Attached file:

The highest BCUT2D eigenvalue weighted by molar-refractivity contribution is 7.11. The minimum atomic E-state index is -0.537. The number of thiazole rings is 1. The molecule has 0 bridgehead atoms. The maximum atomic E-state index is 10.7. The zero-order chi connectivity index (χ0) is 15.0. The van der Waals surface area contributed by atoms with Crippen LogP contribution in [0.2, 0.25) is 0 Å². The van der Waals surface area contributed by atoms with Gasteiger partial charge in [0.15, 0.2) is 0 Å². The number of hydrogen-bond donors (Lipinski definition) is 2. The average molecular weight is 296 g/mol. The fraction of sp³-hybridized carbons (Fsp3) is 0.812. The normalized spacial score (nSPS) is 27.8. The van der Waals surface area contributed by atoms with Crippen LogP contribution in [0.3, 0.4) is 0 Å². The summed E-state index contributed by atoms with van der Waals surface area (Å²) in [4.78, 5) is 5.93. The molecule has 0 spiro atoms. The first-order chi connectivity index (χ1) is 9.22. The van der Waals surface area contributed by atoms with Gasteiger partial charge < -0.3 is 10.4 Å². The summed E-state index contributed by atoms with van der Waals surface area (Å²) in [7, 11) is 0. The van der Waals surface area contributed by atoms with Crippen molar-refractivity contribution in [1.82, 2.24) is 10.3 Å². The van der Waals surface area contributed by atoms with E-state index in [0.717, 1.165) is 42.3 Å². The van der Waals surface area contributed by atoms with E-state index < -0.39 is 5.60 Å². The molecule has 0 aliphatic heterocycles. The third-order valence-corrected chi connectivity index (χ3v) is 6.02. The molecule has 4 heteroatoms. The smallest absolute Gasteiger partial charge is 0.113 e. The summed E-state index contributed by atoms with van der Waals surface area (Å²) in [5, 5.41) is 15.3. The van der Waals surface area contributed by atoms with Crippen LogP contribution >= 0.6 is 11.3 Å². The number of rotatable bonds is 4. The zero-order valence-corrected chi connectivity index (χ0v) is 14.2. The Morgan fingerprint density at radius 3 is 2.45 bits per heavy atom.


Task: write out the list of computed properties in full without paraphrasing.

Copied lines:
The highest BCUT2D eigenvalue weighted by molar-refractivity contribution is 7.11. The minimum atomic E-state index is -0.537. The number of thiazole rings is 1. The molecule has 0 bridgehead atoms. The maximum atomic E-state index is 10.7. The zero-order chi connectivity index (χ0) is 15.0. The van der Waals surface area contributed by atoms with Crippen LogP contribution in [0.2, 0.25) is 0 Å². The van der Waals surface area contributed by atoms with Gasteiger partial charge in [0.15, 0.2) is 0 Å². The number of hydrogen-bond donors (Lipinski definition) is 2. The average molecular weight is 296 g/mol. The fraction of sp³-hybridized carbons (Fsp3) is 0.812. The normalized spacial score (nSPS) is 27.8. The van der Waals surface area contributed by atoms with Crippen LogP contribution in [0.3, 0.4) is 0 Å². The summed E-state index contributed by atoms with van der Waals surface area (Å²) in [4.78, 5) is 5.93. The molecule has 0 spiro atoms. The first-order chi connectivity index (χ1) is 9.22. The van der Waals surface area contributed by atoms with Gasteiger partial charge < -0.3 is 10.4 Å². The summed E-state index contributed by atoms with van der Waals surface area (Å²) in [7, 11) is 0. The van der Waals surface area contributed by atoms with Crippen molar-refractivity contribution in [1.82, 2.24) is 10.3 Å². The van der Waals surface area contributed by atoms with E-state index in [0.717, 1.165) is 42.3 Å². The van der Waals surface area contributed by atoms with E-state index < -0.39 is 5.60 Å². The molecule has 0 aliphatic heterocycles. The third-order valence-corrected chi connectivity index (χ3v) is 6.02. The molecule has 4 heteroatoms. The smallest absolute Gasteiger partial charge is 0.113 e. The summed E-state index contributed by atoms with van der Waals surface area (Å²) in [5, 5.41) is 15.3. The van der Waals surface area contributed by atoms with Crippen LogP contribution >= 0.6 is 11.3 Å². The number of rotatable bonds is 4. The zero-order valence-corrected chi connectivity index (χ0v) is 14.2. The Morgan fingerprint density at radius 3 is 2.45 bits per heavy atom.